Vance’s shift in fortunes appeared to offer a clear-cut example of the Trump Effect. He entered the race with deep-pocketed patrons and a national profile buoyed by a 2016 memoir that made him the country’s go-to decoder of the working poor voters who elevated Trump. But in Ohio, which twice voted for Trump by eight percentage points, many Republicans were initially wary of Vance, who had been a prominent NeverTrumper and had publicly mulled voting for Hillary Clinton. So Vance began singing from the Trump hymn book. “I’m not just a flip-flopper, I’m a flip-flop-flipper on Trump,” he told TIME’s Molly Ball at a Cincinnati diner last year.
The change of heart for the longest time seemed insufficient. Vance’s four main rivals — three of whom were chasing the MAGA blessing — hammered Vance for his past comments, like the time he called Trump “another opioid” who stood in to provide “easy escape from the pain.” Long gone were the country-club Republicans that dominated Ohio’s GOP, like Sen. Rob Portman, whose potential successors were locked in a fight over who could be Trumpier than Trump. (So much for the legacies of George Voinovich, John Boehner, and John Kasich.)
Then, on April 15, Trump endorsed Vance, sending what had been a jumbled primary into a status that can only be described as manic. Donald Trump Jr. joined the Vance roadshow with pugilistic pluck, trolling anyone standing between Vance and a victory. And the elder Trump flew to Columbus’ exurban suburbs to bolster Vance’s campaign in person. Even though almost everyone else in the race still clung to the patina of being a MAGA-head, Trump had anointed his favorite.
The numbers show a clear trend: in the span of 19 days, Vance moved from a persistent third place with about 10% support, to winning on Tuesday with 32% of the vote. It was an almost 22-point swing in under three weeks.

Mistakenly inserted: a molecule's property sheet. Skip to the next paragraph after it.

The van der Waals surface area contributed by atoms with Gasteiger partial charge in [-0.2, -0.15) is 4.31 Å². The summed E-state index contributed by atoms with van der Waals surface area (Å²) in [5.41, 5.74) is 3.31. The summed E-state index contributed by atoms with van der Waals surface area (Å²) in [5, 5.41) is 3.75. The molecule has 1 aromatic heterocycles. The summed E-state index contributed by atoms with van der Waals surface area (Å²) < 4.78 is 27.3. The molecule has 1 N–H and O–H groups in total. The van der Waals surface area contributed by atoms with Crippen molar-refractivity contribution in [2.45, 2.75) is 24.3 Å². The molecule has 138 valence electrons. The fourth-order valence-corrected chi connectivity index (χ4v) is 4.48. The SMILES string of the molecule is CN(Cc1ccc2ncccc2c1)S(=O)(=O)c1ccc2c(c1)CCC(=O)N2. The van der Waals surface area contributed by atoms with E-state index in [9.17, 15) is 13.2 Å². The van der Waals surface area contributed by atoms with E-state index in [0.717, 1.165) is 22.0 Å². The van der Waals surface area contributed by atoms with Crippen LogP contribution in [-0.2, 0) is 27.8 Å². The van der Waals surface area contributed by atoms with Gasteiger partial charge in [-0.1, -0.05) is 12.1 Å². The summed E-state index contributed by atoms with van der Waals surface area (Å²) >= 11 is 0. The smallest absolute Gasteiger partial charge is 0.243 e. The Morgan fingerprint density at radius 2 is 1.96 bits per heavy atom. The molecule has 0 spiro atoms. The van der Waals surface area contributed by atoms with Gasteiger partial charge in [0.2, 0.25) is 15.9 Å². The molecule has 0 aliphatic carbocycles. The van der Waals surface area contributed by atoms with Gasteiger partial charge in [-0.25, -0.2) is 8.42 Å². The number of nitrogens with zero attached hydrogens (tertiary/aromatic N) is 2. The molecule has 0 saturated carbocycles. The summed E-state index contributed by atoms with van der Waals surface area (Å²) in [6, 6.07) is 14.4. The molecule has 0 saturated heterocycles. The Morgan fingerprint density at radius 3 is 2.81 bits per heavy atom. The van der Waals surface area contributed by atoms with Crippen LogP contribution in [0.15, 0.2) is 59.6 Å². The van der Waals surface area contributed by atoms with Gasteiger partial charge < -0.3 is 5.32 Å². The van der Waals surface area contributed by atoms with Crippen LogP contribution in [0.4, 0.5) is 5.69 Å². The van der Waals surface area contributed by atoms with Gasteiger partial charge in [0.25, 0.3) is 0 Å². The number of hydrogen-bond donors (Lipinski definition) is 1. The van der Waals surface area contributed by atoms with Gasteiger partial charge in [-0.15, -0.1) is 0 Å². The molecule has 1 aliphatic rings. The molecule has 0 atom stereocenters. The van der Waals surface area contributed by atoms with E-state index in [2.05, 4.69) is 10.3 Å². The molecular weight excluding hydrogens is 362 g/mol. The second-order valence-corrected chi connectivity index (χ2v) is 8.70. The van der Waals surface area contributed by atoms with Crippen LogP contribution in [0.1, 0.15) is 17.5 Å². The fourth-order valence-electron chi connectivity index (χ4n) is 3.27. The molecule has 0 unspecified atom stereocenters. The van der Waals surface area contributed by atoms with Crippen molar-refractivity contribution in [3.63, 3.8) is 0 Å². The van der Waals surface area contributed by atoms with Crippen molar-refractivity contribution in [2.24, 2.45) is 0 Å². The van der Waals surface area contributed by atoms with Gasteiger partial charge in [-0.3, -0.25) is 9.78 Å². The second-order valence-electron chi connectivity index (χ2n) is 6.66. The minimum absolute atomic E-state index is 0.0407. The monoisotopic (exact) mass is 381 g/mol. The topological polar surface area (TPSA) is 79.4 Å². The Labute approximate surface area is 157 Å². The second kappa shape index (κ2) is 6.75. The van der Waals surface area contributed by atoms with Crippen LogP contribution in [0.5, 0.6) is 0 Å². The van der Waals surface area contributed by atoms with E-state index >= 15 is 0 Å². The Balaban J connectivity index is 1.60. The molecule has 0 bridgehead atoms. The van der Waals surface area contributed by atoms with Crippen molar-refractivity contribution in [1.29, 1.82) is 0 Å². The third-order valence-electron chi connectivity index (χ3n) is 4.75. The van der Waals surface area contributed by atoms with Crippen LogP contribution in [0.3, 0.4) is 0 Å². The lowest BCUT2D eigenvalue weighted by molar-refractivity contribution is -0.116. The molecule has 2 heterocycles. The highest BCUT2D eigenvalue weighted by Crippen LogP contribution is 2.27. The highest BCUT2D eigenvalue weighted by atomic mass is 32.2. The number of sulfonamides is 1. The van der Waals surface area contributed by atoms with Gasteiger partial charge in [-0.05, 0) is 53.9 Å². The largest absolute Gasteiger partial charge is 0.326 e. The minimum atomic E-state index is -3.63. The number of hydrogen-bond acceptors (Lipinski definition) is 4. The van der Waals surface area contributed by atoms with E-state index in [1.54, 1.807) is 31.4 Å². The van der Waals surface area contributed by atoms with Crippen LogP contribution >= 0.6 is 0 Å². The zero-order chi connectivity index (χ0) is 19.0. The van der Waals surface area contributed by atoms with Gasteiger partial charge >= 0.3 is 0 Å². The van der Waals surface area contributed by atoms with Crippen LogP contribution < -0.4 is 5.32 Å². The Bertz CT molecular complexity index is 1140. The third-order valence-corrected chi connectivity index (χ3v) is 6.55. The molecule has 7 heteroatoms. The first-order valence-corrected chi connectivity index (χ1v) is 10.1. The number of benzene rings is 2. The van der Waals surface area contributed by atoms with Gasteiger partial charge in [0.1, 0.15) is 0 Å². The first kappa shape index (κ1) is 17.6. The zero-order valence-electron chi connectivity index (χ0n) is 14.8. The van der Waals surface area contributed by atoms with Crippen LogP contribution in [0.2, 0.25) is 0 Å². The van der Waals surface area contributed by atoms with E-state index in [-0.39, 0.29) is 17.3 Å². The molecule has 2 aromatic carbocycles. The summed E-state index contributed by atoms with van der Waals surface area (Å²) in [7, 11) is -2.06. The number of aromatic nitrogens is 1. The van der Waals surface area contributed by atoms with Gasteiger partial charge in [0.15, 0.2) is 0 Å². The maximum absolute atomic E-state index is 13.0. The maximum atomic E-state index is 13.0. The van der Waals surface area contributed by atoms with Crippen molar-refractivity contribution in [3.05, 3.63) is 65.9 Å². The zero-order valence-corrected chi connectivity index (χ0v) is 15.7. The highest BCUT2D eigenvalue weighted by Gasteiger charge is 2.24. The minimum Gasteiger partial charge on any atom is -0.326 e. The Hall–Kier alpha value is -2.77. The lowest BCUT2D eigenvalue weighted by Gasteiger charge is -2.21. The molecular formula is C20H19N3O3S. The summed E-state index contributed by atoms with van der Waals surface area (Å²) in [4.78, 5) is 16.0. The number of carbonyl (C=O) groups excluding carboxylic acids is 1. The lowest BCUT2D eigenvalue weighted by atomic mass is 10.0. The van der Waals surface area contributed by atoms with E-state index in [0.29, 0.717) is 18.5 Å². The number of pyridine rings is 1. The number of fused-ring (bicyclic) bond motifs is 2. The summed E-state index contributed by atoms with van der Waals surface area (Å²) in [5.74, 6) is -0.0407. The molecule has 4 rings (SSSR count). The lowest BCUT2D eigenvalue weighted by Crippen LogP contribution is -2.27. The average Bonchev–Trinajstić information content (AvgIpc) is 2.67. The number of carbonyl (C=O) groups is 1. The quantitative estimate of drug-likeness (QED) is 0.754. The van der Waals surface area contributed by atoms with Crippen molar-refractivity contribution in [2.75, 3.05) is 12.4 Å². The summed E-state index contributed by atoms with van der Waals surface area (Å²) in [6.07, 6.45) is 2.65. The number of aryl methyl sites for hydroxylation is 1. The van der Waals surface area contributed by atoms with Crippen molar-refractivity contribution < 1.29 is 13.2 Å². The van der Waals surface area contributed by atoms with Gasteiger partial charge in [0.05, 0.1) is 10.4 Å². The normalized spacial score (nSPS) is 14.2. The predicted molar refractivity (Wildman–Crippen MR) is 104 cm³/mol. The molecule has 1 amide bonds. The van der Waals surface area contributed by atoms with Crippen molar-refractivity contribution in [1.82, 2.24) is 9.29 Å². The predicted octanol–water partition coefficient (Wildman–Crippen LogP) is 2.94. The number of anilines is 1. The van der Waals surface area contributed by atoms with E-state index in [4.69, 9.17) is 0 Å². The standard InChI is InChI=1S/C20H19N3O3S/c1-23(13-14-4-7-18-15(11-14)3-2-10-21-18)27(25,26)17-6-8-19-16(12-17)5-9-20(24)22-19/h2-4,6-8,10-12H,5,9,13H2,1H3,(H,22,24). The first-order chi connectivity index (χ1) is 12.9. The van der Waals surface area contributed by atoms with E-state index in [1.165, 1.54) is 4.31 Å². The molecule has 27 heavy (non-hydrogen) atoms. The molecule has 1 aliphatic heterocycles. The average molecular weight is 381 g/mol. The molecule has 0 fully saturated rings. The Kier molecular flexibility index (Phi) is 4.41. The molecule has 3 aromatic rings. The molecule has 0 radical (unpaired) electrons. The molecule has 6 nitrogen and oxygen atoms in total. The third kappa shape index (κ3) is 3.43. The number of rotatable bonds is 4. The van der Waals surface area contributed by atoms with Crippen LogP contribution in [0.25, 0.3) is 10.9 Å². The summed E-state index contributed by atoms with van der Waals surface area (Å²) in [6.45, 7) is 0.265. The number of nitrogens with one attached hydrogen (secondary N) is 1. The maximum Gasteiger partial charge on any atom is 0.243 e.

Yet the other primary fight at the top of the ballot complicates that narrative. Gov. Mike DeWine is about as non-Trumpy as the come, an old-school pol who, with the exception of a two-year break, has been in office or running for it consistently since 1976. In the GOP primary, DeWine’s challengers, including former U.S. Rep. Jim Renacci, attacked the governor for his handling of the COVID-19 pandemic. While DeWine broadly won terrific marks for following the science and ignoring the political pressure, some of the party’s base viewed his approach as heavy-handed. Trump had endorsed Renacci during his failed 2018 Senate bid but stayed out of the primary, even after Renacci recruited former Trump campaign manager Brad Parscale as an adviser.
On Tuesday, DeWine easily survived, drawing nearly half the vote.
Vance and DeWine are now set to face off against two mainstream Democrats who handily won their own primaries on Tuesday: Rep. Tim Ryan who is looking to move to the Senate, and former Dayton Mayor Nan Whaley who wants to upgrade to the Governor’s Mansion in Bexley. Neither can credibly be painted with the same “woke” brush as the Democratic Party’s progressive wing.
While the two Republican primaries had their own specific dynamics, it does ask what a Trump endorsement in the race for Governor could have done.
Every race is unique, and it would be a mistake for future candidates to try to replicate Vance elsewhere or to ditch anything looking like Renacci’s strategy as obviously doomed. After all, Vance is now a confirmed rising star in the Republican Party, and, at 37, a potential force for decades to come. He figured out how to do a Trumpian pirouette and may be part of the MAGA movement’s next generation.
Ohio, however, is worth studying for the power of a Trump action—and that of his inaction. Vance was Trump’s first tangible reroute of a primary while in exile, and it may not be the last time the ex-President’s meddling swing results.